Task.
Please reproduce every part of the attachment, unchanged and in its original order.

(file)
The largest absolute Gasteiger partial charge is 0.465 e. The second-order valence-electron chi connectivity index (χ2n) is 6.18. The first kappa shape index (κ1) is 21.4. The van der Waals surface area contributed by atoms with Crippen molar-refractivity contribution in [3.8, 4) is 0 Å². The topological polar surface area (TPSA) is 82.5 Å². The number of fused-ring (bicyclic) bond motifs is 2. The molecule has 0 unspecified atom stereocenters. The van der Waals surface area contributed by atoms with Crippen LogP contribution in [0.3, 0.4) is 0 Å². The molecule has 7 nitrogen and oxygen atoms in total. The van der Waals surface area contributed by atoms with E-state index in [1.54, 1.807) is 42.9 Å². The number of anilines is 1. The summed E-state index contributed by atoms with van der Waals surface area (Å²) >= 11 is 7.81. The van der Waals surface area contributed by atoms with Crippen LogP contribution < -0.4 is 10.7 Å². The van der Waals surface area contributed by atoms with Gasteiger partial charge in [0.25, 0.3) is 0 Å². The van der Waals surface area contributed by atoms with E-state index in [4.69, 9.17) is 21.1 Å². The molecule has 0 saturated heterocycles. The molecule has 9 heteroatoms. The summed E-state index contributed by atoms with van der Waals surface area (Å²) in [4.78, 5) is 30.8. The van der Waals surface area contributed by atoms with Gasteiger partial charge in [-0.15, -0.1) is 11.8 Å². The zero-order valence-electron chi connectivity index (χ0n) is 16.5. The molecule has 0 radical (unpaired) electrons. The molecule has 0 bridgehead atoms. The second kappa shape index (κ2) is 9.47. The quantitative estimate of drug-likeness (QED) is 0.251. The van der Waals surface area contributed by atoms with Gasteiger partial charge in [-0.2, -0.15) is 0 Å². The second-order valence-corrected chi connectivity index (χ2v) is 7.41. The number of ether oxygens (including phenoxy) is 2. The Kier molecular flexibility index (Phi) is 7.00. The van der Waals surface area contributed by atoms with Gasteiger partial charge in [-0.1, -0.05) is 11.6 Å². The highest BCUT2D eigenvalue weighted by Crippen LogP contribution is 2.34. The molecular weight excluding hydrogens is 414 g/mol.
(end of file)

The largest absolute Gasteiger partial charge is 0.465 e. The second-order valence-electron chi connectivity index (χ2n) is 6.18. The first kappa shape index (κ1) is 21.4. The van der Waals surface area contributed by atoms with Crippen molar-refractivity contribution in [3.8, 4) is 0 Å². The topological polar surface area (TPSA) is 82.5 Å². The number of fused-ring (bicyclic) bond motifs is 2. The molecule has 0 unspecified atom stereocenters. The van der Waals surface area contributed by atoms with Crippen LogP contribution in [0.3, 0.4) is 0 Å². The molecule has 7 nitrogen and oxygen atoms in total. The van der Waals surface area contributed by atoms with E-state index in [1.54, 1.807) is 42.9 Å². The number of anilines is 1. The summed E-state index contributed by atoms with van der Waals surface area (Å²) >= 11 is 7.81. The van der Waals surface area contributed by atoms with Crippen LogP contribution < -0.4 is 10.7 Å². The van der Waals surface area contributed by atoms with Gasteiger partial charge in [0.25, 0.3) is 0 Å². The van der Waals surface area contributed by atoms with E-state index in [4.69, 9.17) is 21.1 Å². The molecule has 0 saturated heterocycles. The molecule has 9 heteroatoms. The summed E-state index contributed by atoms with van der Waals surface area (Å²) in [4.78, 5) is 30.8. The van der Waals surface area contributed by atoms with Gasteiger partial charge in [-0.15, -0.1) is 11.8 Å². The zero-order valence-electron chi connectivity index (χ0n) is 16.5. The molecule has 0 radical (unpaired) electrons. The molecule has 0 bridgehead atoms. The second kappa shape index (κ2) is 9.47. The quantitative estimate of drug-likeness (QED) is 0.251. The van der Waals surface area contributed by atoms with Gasteiger partial charge in [-0.2, -0.15) is 0 Å². The second-order valence-corrected chi connectivity index (χ2v) is 7.41. The number of ether oxygens (including phenoxy) is 2. The Kier molecular flexibility index (Phi) is 7.00. The van der Waals surface area contributed by atoms with Gasteiger partial charge in [-0.1, -0.05) is 11.6 Å². The highest BCUT2D eigenvalue weighted by Crippen LogP contribution is 2.34. The molecular weight excluding hydrogens is 414 g/mol.